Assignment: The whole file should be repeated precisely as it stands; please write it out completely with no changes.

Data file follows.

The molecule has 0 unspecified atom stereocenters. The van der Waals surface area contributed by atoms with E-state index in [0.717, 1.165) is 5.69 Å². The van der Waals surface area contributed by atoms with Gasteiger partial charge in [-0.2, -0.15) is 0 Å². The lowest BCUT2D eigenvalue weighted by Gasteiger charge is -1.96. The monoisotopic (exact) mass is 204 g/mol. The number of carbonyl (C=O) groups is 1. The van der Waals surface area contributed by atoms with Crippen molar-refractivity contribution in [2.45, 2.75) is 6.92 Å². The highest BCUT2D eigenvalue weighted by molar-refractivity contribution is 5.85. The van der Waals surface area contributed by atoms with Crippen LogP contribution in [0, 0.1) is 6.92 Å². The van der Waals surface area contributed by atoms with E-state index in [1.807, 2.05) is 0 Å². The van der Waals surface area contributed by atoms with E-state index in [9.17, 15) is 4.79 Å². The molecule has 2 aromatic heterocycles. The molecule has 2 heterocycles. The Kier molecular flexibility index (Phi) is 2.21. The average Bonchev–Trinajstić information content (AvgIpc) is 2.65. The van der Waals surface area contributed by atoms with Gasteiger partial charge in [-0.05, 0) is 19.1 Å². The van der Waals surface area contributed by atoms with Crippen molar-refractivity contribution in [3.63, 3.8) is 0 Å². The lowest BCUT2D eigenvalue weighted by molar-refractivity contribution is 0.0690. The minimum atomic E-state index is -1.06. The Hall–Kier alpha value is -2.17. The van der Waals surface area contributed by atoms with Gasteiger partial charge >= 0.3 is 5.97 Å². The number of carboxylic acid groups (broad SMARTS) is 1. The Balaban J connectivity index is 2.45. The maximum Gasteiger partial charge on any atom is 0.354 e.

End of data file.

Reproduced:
The molecule has 0 unspecified atom stereocenters. The van der Waals surface area contributed by atoms with E-state index in [0.717, 1.165) is 5.69 Å². The van der Waals surface area contributed by atoms with Gasteiger partial charge in [-0.2, -0.15) is 0 Å². The lowest BCUT2D eigenvalue weighted by Gasteiger charge is -1.96. The monoisotopic (exact) mass is 204 g/mol. The number of carbonyl (C=O) groups is 1. The van der Waals surface area contributed by atoms with Crippen molar-refractivity contribution in [2.45, 2.75) is 6.92 Å². The highest BCUT2D eigenvalue weighted by molar-refractivity contribution is 5.85. The van der Waals surface area contributed by atoms with Crippen LogP contribution in [0, 0.1) is 6.92 Å². The van der Waals surface area contributed by atoms with E-state index in [1.807, 2.05) is 0 Å². The van der Waals surface area contributed by atoms with E-state index in [9.17, 15) is 4.79 Å². The molecule has 2 aromatic heterocycles. The molecule has 2 heterocycles. The Kier molecular flexibility index (Phi) is 2.21. The average Bonchev–Trinajstić information content (AvgIpc) is 2.65. The van der Waals surface area contributed by atoms with Gasteiger partial charge in [-0.05, 0) is 19.1 Å². The van der Waals surface area contributed by atoms with Crippen molar-refractivity contribution in [3.63, 3.8) is 0 Å². The lowest BCUT2D eigenvalue weighted by molar-refractivity contribution is 0.0690. The minimum atomic E-state index is -1.06. The Hall–Kier alpha value is -2.17. The van der Waals surface area contributed by atoms with Gasteiger partial charge >= 0.3 is 5.97 Å². The number of carboxylic acid groups (broad SMARTS) is 1. The Balaban J connectivity index is 2.45. The maximum Gasteiger partial charge on any atom is 0.354 e.